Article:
Georgetown University’s Newspaper of Record since 1920

The Hoya

Georgetown University’s Newspaper of Record since 1920

The Hoya

Georgetown University’s Newspaper of Record since 1920

The Hoya

GERMS Vans Critically Ill

By Heather Murphy Hoya Staff Writer

Without reliable ambulances, student-run Georgetown Emergency Response Medical Service is struggling to provide service to students in need, according to organization officials.

Last week, mechanical difficulties sporadically kept both of GERMS’ two ambulances out of operation. Without ambulances, GERMS could not respond to students who called the campus emergency hotline. Students requesting medical assistance were told to hang up and dial 911. These calls were then handled by the District of Columbia Department of Fire and Emergency Medical Services, according to GERMS President Suzanne Duke (COL ’01).

GERMS returned to service Wednesday. However, Duke said that the only functioning ambulance is unreliable. She said that GERMS is at risk of going out of operation again at any time.

Without a working ambulance, GERMS must go into “first response” mode through which volunteers respond on foot carrying a small equipment pack. “With the weather, I don’t think that’s safe for us to be doing, especially at night,” Duke said. She added that in order for GERMS to provide proper care, they need at least one, preferably two, working ambulances. “You render the best care you can, or you defer to someone who can do it,” said Duke.

GERMS has deferred to the district fire department. But according to Duke, “D.C. Fire is good, but it has its own set of issues.” She said that the district fire department has a response time of around 30 minutes while GERMS’ responds to calls in four to five minutes. Last weekend, the district fire department took several students to the District of Columbia Health and Public Hospital (D.C. General) instead of the Georgetown University Hospital’s Emergency Room, Duke said. GERMS guarantees transport to the Georgetown ER. Duke said that the district fire department charges students between $400 and $900 for service and transport. GERMS care and transport is free.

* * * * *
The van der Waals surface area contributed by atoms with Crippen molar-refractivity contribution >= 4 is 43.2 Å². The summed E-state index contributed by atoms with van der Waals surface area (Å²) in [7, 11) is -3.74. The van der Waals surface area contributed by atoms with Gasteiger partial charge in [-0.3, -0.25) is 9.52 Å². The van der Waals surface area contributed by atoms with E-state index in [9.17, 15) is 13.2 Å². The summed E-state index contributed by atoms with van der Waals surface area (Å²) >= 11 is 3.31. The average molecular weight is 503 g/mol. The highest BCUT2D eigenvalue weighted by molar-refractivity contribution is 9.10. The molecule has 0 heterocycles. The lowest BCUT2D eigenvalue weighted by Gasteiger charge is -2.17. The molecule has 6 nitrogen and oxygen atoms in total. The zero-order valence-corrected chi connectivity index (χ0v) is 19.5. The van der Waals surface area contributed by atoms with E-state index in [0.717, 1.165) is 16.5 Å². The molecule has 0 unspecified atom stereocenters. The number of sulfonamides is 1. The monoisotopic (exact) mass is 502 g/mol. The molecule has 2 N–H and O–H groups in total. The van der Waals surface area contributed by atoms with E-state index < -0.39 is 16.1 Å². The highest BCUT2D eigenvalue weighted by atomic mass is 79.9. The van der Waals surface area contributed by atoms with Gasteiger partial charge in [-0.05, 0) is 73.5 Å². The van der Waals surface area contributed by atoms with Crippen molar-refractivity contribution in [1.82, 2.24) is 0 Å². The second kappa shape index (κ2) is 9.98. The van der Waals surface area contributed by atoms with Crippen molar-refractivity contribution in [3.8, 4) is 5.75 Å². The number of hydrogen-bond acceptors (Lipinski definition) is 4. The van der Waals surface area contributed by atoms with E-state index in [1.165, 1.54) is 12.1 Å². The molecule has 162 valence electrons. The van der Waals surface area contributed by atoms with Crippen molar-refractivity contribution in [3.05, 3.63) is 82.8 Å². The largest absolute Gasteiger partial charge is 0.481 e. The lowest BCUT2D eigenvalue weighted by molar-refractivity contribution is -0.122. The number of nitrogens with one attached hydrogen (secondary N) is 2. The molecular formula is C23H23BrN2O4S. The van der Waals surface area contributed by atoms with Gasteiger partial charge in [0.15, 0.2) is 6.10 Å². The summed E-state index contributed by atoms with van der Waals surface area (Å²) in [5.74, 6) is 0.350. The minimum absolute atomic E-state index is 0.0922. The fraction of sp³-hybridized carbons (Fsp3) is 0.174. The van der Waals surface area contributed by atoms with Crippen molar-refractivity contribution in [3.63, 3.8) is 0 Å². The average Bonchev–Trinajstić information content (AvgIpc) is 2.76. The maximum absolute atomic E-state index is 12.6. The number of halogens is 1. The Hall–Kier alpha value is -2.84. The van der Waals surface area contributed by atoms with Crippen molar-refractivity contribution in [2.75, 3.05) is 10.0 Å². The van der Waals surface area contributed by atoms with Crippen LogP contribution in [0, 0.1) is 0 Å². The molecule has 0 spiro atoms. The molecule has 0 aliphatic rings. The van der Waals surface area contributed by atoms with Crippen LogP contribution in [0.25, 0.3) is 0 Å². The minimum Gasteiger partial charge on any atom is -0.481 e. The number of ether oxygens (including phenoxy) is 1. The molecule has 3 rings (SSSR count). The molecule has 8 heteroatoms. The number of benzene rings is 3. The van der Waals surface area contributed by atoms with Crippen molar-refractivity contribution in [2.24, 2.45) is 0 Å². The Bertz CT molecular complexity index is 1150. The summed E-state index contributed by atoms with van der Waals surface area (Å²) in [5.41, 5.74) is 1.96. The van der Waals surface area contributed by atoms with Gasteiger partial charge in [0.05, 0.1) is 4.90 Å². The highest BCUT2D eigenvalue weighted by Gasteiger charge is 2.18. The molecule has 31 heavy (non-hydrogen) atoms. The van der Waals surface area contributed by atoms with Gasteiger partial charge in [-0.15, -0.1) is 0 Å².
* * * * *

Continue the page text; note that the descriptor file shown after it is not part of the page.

The GERMS primary ambulance is three years old and its back-up ambulance is 22 years old. Both are actually just converted Ford vans. Because of this conversion, the cost of repairing the numerous mechanical and electrical problems to the newer van would be greater than simply purchasing a new one, Duke said. When the newer ambulance is out of service, GERMS is forced to use the older model, though the brakes on the old ambulance have failed numerous times in the past. One driver reportedly had to throw the emergency brake in order to get the ambulance to stop.

After being out of service for a week, the newer ambulance was returned from the shop last Wednesday. “Things are back to the normal procedure for now, but we don’t have a back up,” Duke said. “Should the ambulance have problems, we will have to go right out of service again.”

GERMS has typically had two reliable ambulances, she said, and a new ambulance would cost $60,000 to $70,000 to purchase. Already this year, GERMS has spent thousands of dollars on repairs, though Duke did not give an exact figure.

GERMS has a total budget of $26,000 a year, Duke said. It is funded through the university student programs budget, fundraising and revenues from its EMT class. This budget must cover all equipment and legal fees, she said.

Duke sees the funding dilemma as a structural problem, saying, “It goes back to the enigma that GERMS is on a university campus. GERMS is a professional EMS organization bound by national and district regulations and it is also a volunteer student organization offering entirely free service.”

The last GERMS president, Tristan Gorrindo (COL ’99) is working towards a solution to its funding dilemma. Gorrindo said, “Current GERMS cannot contact alumni directly.” Gorrindo has built an Internet system for GERMS alumni. Through the system, alumni can be contacted for fundraising purposes.

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